The 2010 Augustus Love Medal is awarded to Philip England for his outstanding contributions to the field of large-scale continental deformation.
Philip England is best known – and justly so – for his elegantly simple numerical models of tectonics and mountain building that he has applied principally to the Tibetan Plateau. Idealizing the lithosphere as a thin viscous sheet keeps the model conceptually simple and provides a computationally tractable means of quantifying the forces driving and resisting deformation and relating them to observed surface strain. An important result of these studies is in showing the importance of internal buoyancy forces in driving continental deformation, a critical guidepost for all subsequent work in the field. Following his early work with Dan McKenzie he has elaborated extensively on this model through joint work with Greg Houseman, Peter Molnar and his own graduate students. These studies explored the consequences of realistic complexity in the models and applied the viscous sheet formalism to strike-slip and extensional tectonics.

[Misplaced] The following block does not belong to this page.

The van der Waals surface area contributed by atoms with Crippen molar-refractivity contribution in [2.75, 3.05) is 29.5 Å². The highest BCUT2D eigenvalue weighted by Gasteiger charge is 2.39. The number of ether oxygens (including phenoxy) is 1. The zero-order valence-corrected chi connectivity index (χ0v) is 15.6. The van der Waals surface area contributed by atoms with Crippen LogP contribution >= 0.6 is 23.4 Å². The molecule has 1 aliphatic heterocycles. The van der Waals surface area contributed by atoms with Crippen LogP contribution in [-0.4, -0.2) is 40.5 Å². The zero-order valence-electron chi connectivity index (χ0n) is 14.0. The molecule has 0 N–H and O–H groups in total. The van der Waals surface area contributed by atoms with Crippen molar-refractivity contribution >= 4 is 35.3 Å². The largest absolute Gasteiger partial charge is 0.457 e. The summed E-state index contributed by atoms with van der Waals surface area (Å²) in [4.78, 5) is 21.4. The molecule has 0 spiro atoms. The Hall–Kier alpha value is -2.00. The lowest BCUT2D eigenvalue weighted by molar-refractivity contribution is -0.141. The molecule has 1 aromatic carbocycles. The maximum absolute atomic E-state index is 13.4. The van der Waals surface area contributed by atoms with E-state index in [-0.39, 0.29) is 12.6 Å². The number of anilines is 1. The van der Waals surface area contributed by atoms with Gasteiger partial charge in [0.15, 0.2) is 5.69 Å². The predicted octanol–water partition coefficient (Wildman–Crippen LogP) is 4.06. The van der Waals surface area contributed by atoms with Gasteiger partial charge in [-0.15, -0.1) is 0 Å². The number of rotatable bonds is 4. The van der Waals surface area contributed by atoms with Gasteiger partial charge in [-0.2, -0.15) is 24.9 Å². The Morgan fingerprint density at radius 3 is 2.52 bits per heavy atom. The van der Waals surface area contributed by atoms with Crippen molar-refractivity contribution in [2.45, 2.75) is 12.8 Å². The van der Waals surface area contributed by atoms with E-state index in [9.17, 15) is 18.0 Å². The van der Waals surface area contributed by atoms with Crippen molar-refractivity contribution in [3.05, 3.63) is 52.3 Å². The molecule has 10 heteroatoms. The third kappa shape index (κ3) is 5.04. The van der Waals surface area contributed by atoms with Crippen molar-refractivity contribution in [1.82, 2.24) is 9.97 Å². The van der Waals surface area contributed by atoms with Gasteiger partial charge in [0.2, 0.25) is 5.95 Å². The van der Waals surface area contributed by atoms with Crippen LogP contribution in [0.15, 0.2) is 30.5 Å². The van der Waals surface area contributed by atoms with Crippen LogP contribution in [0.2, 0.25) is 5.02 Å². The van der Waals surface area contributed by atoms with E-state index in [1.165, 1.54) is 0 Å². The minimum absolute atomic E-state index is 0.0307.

Philip England’s early career work on regional metamorphism associated with orogenic crustal thickening remains among his most highly cited research. In two brilliant papers co-authored with Alan Thompson, England modeled the thermal consequences of orogenic thickening, predicted the pressure-temperature-time (PTt) paths of crustal rocks, and inferred the resulting metamorphic mineral assemblages. Like all of England’s work this modeling is closely tied to observational constraints – in this case from metamorphic petrology – and has testable consequences.
Philip England’s work has the goal of seeking simple physical understanding of fundamental processes, where “understanding” means finding simple rules that can be expressed by simple mathematics and comprehended by all scientists. In this goal he has succeeded!